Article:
There has been an enormous uptick in story lines – in all media formats – which attempt to unravel the mysterious linkage between education and employment or “employability.” I’ve covered a lot of those stories in my blog and more appear daily. I think the stubborn global recession accounts for this, in part, because there is a re-thinking about the structure of curricular offerings in the developed higher ed systems, and a re-examination of the same in the developing world – all driven by the tremendous pressure created by high rates of un and under-employment (of graduates) throughout the world. These pressures surely stem from different causes, however, the fact remains that educators must squarely face the new realities of the marketplace.
This article’s headline infers the focus needs to be on skills: http://www.universityworldnews.com/article.php?story=20130103154436919#comments
The attention of education policy-makers and the international education community is moving away from raising literacy levels and increasing access to secondary and higher education, towards skills required by the workforce to promote economic growth….Higher education experts say that universities are coming under increasing pressure to ensure that their graduates are ‘employable’, although preparation for ‘employability’ is still only rarely incorporated in university courses, and the skills that could make a difference in finding employment and ways to deliver those skills are still not evident.
New ideas are beginning to take shape such as the expansion of MOOCs and their potential to reach millions of people. In the U.S., new linkages between industry and universities and a resurgence in students undertaking practical work-based internships. The focus on employability most threatens traditional methods of delivering classroom content and the traditional aloofness of faculty as far as the linkage of their discipline to the marketplace (alas, I was a liberal arts major and it does hurt to say this).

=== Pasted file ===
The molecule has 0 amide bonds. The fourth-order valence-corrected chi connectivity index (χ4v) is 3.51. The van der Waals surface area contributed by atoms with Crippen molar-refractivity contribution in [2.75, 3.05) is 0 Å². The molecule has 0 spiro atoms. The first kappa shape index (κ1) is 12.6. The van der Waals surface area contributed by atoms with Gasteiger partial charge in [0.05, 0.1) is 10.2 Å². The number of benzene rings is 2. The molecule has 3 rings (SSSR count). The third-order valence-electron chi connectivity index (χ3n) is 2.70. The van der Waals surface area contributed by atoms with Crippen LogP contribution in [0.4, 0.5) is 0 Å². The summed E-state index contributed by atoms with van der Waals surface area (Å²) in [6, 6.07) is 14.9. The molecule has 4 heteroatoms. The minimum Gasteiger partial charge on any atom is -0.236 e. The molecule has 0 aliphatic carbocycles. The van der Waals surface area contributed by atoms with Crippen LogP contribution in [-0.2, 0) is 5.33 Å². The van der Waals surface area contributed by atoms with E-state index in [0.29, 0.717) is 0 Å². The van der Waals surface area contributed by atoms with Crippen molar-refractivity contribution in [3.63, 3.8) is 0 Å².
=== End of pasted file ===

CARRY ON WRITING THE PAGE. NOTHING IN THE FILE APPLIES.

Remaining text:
I will continue to seek out and highlight innovative best practices when it comes to university-business partnerships and forms of collaboration which do make it more likely that students will receive BOTH a broadening of their intellectual horizons and a practical set of skills and competencies which make it more likely that they can begin to pay back their student loans in some reasonable period of time after graduation!
I struggle with this topic and appreciate your write up as well as the World News article you shared (good overview of various regions and enough insight in each to guide further inquiry).
I am not entirely swayed by the notion of a skills shortage (will be blogging about this topic from a diff ange this morning). I do think educators need to do a better job of showing students how they can apply the knowledge they’re acquiring. Practical application of skills such as problem solving, group/team work, leadership, and resilience are honed daily in situations within and beyond the classroom and learning how to apply these skills can be a meaningful classroom experience.
Lots to think about. Will keep us busy for decades, at least. Glad, also, to have new voices in the educational discussion — investors and MOOCs have diversified the conversation.
Well stated, as always. I also think that there should be more emphasis placed on what I saw as the future as a graduate back in the 1980’s (though the promise was that liberal arts graduates would be trained and were lauded for “communication skills”), when I entered the workforce as a freelancer/consultant. It would seem that as there is so much insecurity working for any company of any size, students should be taught by those out “in the field” how to create or invent their own jobs. We are seeing this phenomenon grow globally, or at least those who succeed in doing so seem to be far more vocal via social media, the web, and the like.